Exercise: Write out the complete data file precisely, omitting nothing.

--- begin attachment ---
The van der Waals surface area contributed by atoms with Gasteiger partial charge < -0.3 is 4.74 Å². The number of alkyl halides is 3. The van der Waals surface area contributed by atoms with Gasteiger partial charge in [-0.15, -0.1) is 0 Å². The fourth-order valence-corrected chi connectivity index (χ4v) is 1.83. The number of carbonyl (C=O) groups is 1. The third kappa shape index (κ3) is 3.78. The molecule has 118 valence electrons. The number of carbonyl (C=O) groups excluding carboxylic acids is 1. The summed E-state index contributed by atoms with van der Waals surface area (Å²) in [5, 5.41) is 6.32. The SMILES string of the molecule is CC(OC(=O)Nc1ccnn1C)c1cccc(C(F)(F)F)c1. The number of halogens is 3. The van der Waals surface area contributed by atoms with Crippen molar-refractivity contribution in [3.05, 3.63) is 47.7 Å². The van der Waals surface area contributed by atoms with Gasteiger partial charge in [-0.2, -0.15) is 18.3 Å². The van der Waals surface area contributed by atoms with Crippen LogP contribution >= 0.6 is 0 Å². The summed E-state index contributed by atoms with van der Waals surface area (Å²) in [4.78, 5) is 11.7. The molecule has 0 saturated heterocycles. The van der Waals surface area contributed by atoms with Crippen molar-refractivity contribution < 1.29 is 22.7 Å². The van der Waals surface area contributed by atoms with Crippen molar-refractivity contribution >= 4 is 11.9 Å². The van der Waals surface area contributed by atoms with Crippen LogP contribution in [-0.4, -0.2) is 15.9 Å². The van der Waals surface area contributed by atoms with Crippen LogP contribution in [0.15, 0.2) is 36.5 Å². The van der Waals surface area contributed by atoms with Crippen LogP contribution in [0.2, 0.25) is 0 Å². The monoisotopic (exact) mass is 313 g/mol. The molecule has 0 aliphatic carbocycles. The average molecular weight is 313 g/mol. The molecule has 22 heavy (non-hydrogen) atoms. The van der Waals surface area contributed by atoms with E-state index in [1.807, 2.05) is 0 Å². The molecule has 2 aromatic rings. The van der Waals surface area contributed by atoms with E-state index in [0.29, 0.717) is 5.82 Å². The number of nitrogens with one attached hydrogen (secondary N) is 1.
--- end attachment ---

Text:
The van der Waals surface area contributed by atoms with Gasteiger partial charge < -0.3 is 4.74 Å². The number of alkyl halides is 3. The van der Waals surface area contributed by atoms with Gasteiger partial charge in [-0.15, -0.1) is 0 Å². The fourth-order valence-corrected chi connectivity index (χ4v) is 1.83. The number of carbonyl (C=O) groups is 1. The third kappa shape index (κ3) is 3.78. The molecule has 118 valence electrons. The number of carbonyl (C=O) groups excluding carboxylic acids is 1. The summed E-state index contributed by atoms with van der Waals surface area (Å²) in [5, 5.41) is 6.32. The SMILES string of the molecule is CC(OC(=O)Nc1ccnn1C)c1cccc(C(F)(F)F)c1. The number of halogens is 3. The van der Waals surface area contributed by atoms with Crippen molar-refractivity contribution in [3.05, 3.63) is 47.7 Å². The van der Waals surface area contributed by atoms with Gasteiger partial charge in [-0.2, -0.15) is 18.3 Å². The van der Waals surface area contributed by atoms with Crippen LogP contribution >= 0.6 is 0 Å². The summed E-state index contributed by atoms with van der Waals surface area (Å²) in [4.78, 5) is 11.7. The molecule has 0 saturated heterocycles. The van der Waals surface area contributed by atoms with Crippen molar-refractivity contribution < 1.29 is 22.7 Å². The van der Waals surface area contributed by atoms with Crippen molar-refractivity contribution >= 4 is 11.9 Å². The van der Waals surface area contributed by atoms with Crippen LogP contribution in [-0.4, -0.2) is 15.9 Å². The van der Waals surface area contributed by atoms with Crippen LogP contribution in [0.15, 0.2) is 36.5 Å². The van der Waals surface area contributed by atoms with Crippen LogP contribution in [0.2, 0.25) is 0 Å². The monoisotopic (exact) mass is 313 g/mol. The molecule has 0 aliphatic carbocycles. The average molecular weight is 313 g/mol. The molecule has 22 heavy (non-hydrogen) atoms. The van der Waals surface area contributed by atoms with E-state index in [1.807, 2.05) is 0 Å². The molecule has 2 aromatic rings. The van der Waals surface area contributed by atoms with E-state index in [0.29, 0.717) is 5.82 Å². The number of nitrogens with one attached hydrogen (secondary N) is 1.